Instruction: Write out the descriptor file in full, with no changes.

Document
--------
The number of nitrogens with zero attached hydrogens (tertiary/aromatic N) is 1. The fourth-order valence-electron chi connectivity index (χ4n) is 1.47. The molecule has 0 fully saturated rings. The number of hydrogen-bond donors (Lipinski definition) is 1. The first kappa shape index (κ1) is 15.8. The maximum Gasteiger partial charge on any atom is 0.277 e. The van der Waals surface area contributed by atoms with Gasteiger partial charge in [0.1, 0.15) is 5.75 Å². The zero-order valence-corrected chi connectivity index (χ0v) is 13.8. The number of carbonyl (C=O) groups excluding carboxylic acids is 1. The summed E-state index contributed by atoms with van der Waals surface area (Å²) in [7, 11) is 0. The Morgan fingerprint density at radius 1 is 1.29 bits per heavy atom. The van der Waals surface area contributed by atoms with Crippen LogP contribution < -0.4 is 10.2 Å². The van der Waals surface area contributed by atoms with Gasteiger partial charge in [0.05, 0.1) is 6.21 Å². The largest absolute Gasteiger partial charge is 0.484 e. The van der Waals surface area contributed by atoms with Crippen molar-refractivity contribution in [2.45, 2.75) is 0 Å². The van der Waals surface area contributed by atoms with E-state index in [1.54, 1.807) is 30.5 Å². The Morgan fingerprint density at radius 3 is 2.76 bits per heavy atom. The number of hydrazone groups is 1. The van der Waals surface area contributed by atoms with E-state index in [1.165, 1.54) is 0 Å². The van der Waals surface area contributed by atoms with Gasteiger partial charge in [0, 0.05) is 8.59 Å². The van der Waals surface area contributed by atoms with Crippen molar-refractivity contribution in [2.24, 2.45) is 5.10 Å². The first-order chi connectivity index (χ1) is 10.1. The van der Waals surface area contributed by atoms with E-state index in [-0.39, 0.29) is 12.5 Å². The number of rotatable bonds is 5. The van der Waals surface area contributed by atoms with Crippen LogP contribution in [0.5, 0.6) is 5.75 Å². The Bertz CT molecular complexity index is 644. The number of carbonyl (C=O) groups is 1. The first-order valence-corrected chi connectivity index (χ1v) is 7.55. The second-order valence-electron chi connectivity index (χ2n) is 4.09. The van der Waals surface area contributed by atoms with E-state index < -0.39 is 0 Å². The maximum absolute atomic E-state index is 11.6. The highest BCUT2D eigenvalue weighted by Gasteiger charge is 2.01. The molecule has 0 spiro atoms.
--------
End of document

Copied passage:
The number of nitrogens with zero attached hydrogens (tertiary/aromatic N) is 1. The fourth-order valence-electron chi connectivity index (χ4n) is 1.47. The molecule has 0 fully saturated rings. The number of hydrogen-bond donors (Lipinski definition) is 1. The first kappa shape index (κ1) is 15.8. The maximum Gasteiger partial charge on any atom is 0.277 e. The van der Waals surface area contributed by atoms with Gasteiger partial charge in [0.1, 0.15) is 5.75 Å². The zero-order valence-corrected chi connectivity index (χ0v) is 13.8. The number of carbonyl (C=O) groups excluding carboxylic acids is 1. The summed E-state index contributed by atoms with van der Waals surface area (Å²) in [7, 11) is 0. The Morgan fingerprint density at radius 1 is 1.29 bits per heavy atom. The van der Waals surface area contributed by atoms with Crippen LogP contribution < -0.4 is 10.2 Å². The van der Waals surface area contributed by atoms with Gasteiger partial charge in [0.05, 0.1) is 6.21 Å². The largest absolute Gasteiger partial charge is 0.484 e. The van der Waals surface area contributed by atoms with Crippen molar-refractivity contribution in [2.45, 2.75) is 0 Å². The van der Waals surface area contributed by atoms with E-state index in [1.54, 1.807) is 30.5 Å². The Morgan fingerprint density at radius 3 is 2.76 bits per heavy atom. The number of hydrazone groups is 1. The van der Waals surface area contributed by atoms with E-state index in [1.165, 1.54) is 0 Å². The van der Waals surface area contributed by atoms with Gasteiger partial charge in [0, 0.05) is 8.59 Å². The van der Waals surface area contributed by atoms with Crippen molar-refractivity contribution in [2.24, 2.45) is 5.10 Å². The first-order chi connectivity index (χ1) is 10.1. The van der Waals surface area contributed by atoms with E-state index in [-0.39, 0.29) is 12.5 Å². The number of rotatable bonds is 5. The van der Waals surface area contributed by atoms with Crippen LogP contribution in [0.5, 0.6) is 5.75 Å². The Bertz CT molecular complexity index is 644. The number of carbonyl (C=O) groups is 1. The first-order valence-corrected chi connectivity index (χ1v) is 7.55. The second-order valence-electron chi connectivity index (χ2n) is 4.09. The van der Waals surface area contributed by atoms with E-state index < -0.39 is 0 Å². The maximum absolute atomic E-state index is 11.6. The highest BCUT2D eigenvalue weighted by Gasteiger charge is 2.01. The molecule has 0 spiro atoms.